The National Catholic Review
Fourth Sunday of Easter (A), April 13, 2008
“I came so that they may have life and have it more abundantly” (Jn 10:10)
The Fourth Sunday in the Easter season is Good Shepherd Sunday, with the Gospel reading taken from part of Jesus Good Shepherd discourse in John 10. While most of us in 21st-century America have little or no personal exposure to sheep and shepherds, the biblical imagery is easy enough to understand. The key element is the intimate relationship between the sheep and their shepherd. The sheep know and trust the shepherd and willingly follow.

This Sundays selection from John 10 features two short parables about shepherds and sheepgates. The first parable contrasts the good shepherd with a thief or a stranger. We are to imagine a large pen where the sheep stay when they are not in the fields at pasture. Unlike a thief or stranger, the good shepherd enters through the gate, calls his sheep by name and leads them out. They follow him not because they are stupid, but because they know and trust the shepherd. Who is the shepherd? Psalm 23 reminds us that shepherd is a prominent biblical image for God. The point of the parable is that as God the shepherd acts, so Jesus the shepherd acts. In Johns Gospel there is no sharp dividing line between Jesus and the Father.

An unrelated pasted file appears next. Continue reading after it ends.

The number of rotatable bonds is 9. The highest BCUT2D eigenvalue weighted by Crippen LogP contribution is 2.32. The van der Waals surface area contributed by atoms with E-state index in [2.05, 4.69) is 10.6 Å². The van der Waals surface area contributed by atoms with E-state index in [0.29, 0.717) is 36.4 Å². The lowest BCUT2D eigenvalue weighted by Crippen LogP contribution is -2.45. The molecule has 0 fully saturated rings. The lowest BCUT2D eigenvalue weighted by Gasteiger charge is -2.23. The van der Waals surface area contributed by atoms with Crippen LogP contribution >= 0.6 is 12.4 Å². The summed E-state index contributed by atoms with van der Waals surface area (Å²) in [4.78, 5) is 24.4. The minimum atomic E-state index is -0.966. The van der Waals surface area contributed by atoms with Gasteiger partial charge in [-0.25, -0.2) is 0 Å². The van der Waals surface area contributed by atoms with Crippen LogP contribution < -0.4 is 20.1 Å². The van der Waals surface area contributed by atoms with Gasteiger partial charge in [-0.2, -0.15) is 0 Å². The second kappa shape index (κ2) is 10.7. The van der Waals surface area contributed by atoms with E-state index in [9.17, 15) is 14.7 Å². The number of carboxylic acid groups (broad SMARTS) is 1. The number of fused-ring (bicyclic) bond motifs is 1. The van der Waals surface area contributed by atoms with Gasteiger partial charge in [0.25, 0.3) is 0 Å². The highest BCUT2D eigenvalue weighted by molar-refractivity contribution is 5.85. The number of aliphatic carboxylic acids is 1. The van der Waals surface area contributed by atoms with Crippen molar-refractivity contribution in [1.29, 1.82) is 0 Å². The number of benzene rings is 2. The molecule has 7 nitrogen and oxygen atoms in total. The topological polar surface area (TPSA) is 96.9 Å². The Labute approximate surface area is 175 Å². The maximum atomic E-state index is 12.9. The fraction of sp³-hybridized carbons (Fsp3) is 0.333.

In the second parable the focus is on the gate for the sheep. Here Jesus identifies himself as the sheepgate. Whoever enters the pen through him will be safe and well cared for. Here Jesus is the way to the Father, the one who gives us direct and personal access to the creator and lord of all things. This is the abundant life that Jesus promises. His promise summarizes the spirit and goal of the Easter season. It reminds us that our life in Christ is a precious gift, and that the fullness of life resides in the intimate relationship with God made available for us through the paschal mystery.

How we become part of this abundant life is indicated by the conclusion in Acts 2 of Peters speech at Pentecost. There Peter proclaims that the proper response to the good news about Jesus is to repent and be baptized in the name of Jesus Christ. Thus we become members of the Good Shepherds flock.

The images of sheep and shepherd are also prominent in todays reading from 1 Peter 2. Here Peter seeks to encourage suffering Christians by appealing to the sufferings of Jesus the Servant of God, after the pattern set forth in Isaiah 53. Recall that there the Servant was described as like a lamb led to the slaughter or a sheep before his shearers. Peter shows how Jesus, the innocent sufferer, was a model of patience and trust in God, and that his suffering has enabled us to become more fully children of God (by his wounds you have been healed). Through his resurrection the slain Lamb has become for straying sheep the shepherd and guardian of your souls. This startling transformation is a neat summary of what Christians believe about the paschal mystery.

Daniel J. Harrington, S.J., is professor of New Testament at Weston Jesuit School of Theology in Cambridge, Mass.
Readings: Acts 2:14, 36-41; Ps 23:1-6; 1 Pt 2:20-25; Jn 10:1-10

• How do you respond to the biblical imagery of sheep and shepherds? Is it helpful? Or does it put you off? Why?

• What distinctive points do the two short parables make about Jesus?

• What made possible the transformation of Jesus from the slain Lamb to the Good Shepherd?

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